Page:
Key characteristics of the study regions are as follows:

• Colombia, Güejar-Cafre (n=122): located in the Department of Meta and inside the Macarena Special Management Area, this region has historically been a focal point of guerrilla activity in Colombia. As a result, most inhabitants are recent migrants. Total population in the municipality of Puerto Rico, in which the study area is located, is 18,626 (DANE, 2015). The average size of family properties in the sample is 50 hectares (ha). There are some connections to local markets and the main economic activity is raising livestock. The Colombian government plans to launch a conservation incentive program in the coming years, but at the time of writing no incentive program is in place.

•  Ecuador, Sucumbíos Province (n=231): this region is populated by Indigenous People and migrants. The total population in the Province is 205,586 (INEC, 2017). The average size of private properties in the sample is 35 ha, and there are strong connections to markets. The main agricultural crops are coffee, cacao and fruit. Ecuador's national conservation incentive program, Socio Bosque, is active in the region.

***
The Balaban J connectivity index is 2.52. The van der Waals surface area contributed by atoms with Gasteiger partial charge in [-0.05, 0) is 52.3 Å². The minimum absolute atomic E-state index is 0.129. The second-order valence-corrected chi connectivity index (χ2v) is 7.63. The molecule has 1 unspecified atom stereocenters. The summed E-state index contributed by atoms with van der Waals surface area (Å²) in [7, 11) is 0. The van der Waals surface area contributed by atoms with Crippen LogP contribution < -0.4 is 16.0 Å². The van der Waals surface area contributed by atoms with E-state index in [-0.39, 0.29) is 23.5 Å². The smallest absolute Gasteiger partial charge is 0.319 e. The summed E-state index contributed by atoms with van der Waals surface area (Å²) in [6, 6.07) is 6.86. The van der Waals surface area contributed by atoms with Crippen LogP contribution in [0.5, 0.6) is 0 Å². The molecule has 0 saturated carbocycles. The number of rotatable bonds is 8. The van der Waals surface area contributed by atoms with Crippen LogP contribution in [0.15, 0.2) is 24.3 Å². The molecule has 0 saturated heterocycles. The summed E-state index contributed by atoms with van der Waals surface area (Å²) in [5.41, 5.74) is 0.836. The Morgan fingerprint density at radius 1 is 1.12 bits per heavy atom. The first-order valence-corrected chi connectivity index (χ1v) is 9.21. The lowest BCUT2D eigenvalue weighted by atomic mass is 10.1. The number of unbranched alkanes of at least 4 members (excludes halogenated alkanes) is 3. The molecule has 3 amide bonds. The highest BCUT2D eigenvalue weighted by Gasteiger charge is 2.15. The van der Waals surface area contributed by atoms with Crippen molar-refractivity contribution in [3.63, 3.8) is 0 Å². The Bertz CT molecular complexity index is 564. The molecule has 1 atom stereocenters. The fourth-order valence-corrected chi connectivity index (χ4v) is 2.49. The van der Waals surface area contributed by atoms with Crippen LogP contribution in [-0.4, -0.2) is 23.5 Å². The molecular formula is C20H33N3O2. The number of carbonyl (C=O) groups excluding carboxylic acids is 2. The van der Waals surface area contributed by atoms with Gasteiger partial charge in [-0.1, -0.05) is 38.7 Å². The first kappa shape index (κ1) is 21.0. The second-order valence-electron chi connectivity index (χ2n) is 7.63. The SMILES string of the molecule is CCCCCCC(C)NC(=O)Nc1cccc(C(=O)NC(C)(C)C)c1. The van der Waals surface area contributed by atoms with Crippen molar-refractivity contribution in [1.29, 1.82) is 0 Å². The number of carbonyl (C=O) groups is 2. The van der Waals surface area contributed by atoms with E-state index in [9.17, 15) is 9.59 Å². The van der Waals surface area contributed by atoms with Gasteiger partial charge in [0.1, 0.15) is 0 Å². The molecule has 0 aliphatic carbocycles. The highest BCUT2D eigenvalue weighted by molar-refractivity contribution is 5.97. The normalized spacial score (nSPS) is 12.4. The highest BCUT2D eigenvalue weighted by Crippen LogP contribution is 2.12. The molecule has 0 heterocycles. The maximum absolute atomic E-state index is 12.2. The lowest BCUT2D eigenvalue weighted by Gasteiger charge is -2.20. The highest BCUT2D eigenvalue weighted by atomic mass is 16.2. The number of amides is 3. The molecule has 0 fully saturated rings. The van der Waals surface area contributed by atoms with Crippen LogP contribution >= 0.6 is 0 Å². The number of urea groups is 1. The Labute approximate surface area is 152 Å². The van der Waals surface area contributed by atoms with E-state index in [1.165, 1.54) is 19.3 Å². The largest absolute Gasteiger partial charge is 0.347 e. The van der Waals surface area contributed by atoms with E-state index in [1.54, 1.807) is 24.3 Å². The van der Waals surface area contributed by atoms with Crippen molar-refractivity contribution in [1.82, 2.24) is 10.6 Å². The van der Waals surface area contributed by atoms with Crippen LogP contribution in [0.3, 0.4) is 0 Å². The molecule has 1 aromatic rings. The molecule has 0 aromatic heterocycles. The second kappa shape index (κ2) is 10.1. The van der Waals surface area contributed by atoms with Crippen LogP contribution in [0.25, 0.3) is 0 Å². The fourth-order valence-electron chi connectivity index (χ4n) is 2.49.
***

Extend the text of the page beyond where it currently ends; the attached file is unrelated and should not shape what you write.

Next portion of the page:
• Peru, Pucallpa region (n=213): this region is populated almost exclusively by migrant families, though many settled more than a generation ago. Economic activity is mainly oriented to market production of a range of cash crops. Total population in the broader Ucayali Department is 147,885 (Glave et al., 2012). The average property size in the sample is 20 ha, but the distribution is highly skewed -median property size is only 3 ha, while a small number of landowners have very large properties. The main crops are vegetables, corn and rice. There are no conservation incentive programs in the area.

2.2.  Spatial data

We used observed deforestation from Hansen et al. (2013) as a proxy for how much land landowners expect to clear in the future. To estimate deforestation, we created a circle centered on the location of the interview, with area equal to the reported property size2. 2We then derived the annual deforestation rate by dividing the deforested area by the area that had forest at the start of the period. We also used the georeferenced location of interviews to generate data on the population density around each property. Data are from at a resolution of 1km.

2.3.  Descriptive Statistics

Descriptive statistics for all three countries and the full sample are given in Table 1.